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Oh I agree with you, no doubt about it. It WILL happen. It will just be very messy for a while once the wrong people realize what it will mean to them and their bussiness.

I was just playing devil's advocate and pointing out the legal, social, and political problems that will need to be overcome. I'm sure that there will be open-source "blueprints" people will use to assemble their stuff. They would most likely be better than the corporate versions of the same items since they will be designed to be the best, not the cheapest to manufacture.



posted on Aug, 28 2005 @ 01:01 PM
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Speaking of messy business... Nanotech will be used to construct things completely out of hydrogen and Carbon. This will do away with any needs of other naturals minerals. Without need for them, there will be no more mining. No more mining means less land degradation and lost jobs. Nanotech is going to take away numerous amount of jobs, but it is still well worth it.



posted on Aug, 28 2005 @ 01:39 PM
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Your going to have to check the image properties for that picture. I had the URL for it lying around from the space elevator debate. It's not really that important, it's just a picyure of CNTs just to show an example of there configuration.



posted on Nov, 16 2005 @ 05:15 PM
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I know there is another thread somewhere here on ATS with this link it because that's were I came across it, but now I can't find it


www.wired.com...


I think what Gemesis and Apollo Diamonds are doing with injecting boron into the diamond lattice as it's being created will yield some impressive results on the semiconductor front in time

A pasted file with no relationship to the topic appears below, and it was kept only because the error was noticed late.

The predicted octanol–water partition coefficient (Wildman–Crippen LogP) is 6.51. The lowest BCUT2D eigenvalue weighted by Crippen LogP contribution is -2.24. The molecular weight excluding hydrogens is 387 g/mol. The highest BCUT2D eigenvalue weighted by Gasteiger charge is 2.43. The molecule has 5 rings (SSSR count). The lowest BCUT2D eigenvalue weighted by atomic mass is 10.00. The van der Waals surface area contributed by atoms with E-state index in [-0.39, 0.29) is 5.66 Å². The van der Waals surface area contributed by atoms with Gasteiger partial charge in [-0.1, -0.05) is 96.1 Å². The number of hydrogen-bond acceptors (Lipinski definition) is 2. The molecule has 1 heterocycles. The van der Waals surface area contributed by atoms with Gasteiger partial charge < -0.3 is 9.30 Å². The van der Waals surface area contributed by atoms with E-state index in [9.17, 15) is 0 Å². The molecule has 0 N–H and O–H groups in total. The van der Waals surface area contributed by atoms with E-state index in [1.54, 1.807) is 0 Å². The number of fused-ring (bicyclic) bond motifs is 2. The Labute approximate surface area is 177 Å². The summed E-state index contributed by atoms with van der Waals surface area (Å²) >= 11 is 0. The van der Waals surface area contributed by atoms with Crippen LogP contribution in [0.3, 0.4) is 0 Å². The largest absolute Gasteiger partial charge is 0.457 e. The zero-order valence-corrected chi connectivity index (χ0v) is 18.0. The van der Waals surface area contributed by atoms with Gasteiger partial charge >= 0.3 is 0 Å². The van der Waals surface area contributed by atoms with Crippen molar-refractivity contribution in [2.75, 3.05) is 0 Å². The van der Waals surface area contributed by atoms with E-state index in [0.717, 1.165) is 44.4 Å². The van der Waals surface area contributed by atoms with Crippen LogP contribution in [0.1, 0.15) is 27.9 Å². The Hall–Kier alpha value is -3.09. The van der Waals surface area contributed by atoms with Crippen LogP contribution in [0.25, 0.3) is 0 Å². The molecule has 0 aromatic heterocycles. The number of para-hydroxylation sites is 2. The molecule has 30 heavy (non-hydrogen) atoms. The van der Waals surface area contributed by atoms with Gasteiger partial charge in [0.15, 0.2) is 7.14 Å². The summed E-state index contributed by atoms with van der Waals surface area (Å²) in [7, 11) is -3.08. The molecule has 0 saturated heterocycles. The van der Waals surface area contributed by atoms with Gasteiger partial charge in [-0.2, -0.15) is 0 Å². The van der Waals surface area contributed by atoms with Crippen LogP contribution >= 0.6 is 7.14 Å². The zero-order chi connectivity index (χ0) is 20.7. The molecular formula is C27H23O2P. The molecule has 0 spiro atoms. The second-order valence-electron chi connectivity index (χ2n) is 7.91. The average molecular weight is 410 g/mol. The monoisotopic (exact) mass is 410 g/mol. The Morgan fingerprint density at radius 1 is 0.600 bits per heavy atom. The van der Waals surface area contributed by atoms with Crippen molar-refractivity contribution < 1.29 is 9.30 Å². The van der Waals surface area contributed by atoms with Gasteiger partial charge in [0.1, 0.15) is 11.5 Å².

I wonder if this carbon nanotube and diamond method will end up being the preferred method of creating diamond semiconductors?

On a side note I really enjoyed the above Wired article because of the parts that talk about how the DeBeers oligarchs I mean executives have their panties in a real bunch from what Gemesis and Apollo are trying to do



posted on Nov, 17 2005 @ 10:50 PM
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Well... I have 5 whole minutes to check here on ATS all the happenings. I have just completed my Nanotechnology paper for my class, so once I have the time I may post it here. The only problem I have with this paper is that I had to change it so that it would be a persuasive essay. So it's not quite a scientific paper, but more of a paper of why Nanotechnology will affect every human being on this Earth whether they like it or not. If anyone would like me to post, just send me a U2U or something and I'll post it next time I get a chance to get on here.



posted on Nov, 17 2005 @ 11:59 PM
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This reminds me a a great computer game I use to play... Total Anihilation... the construction bots would use nanotech to build everything.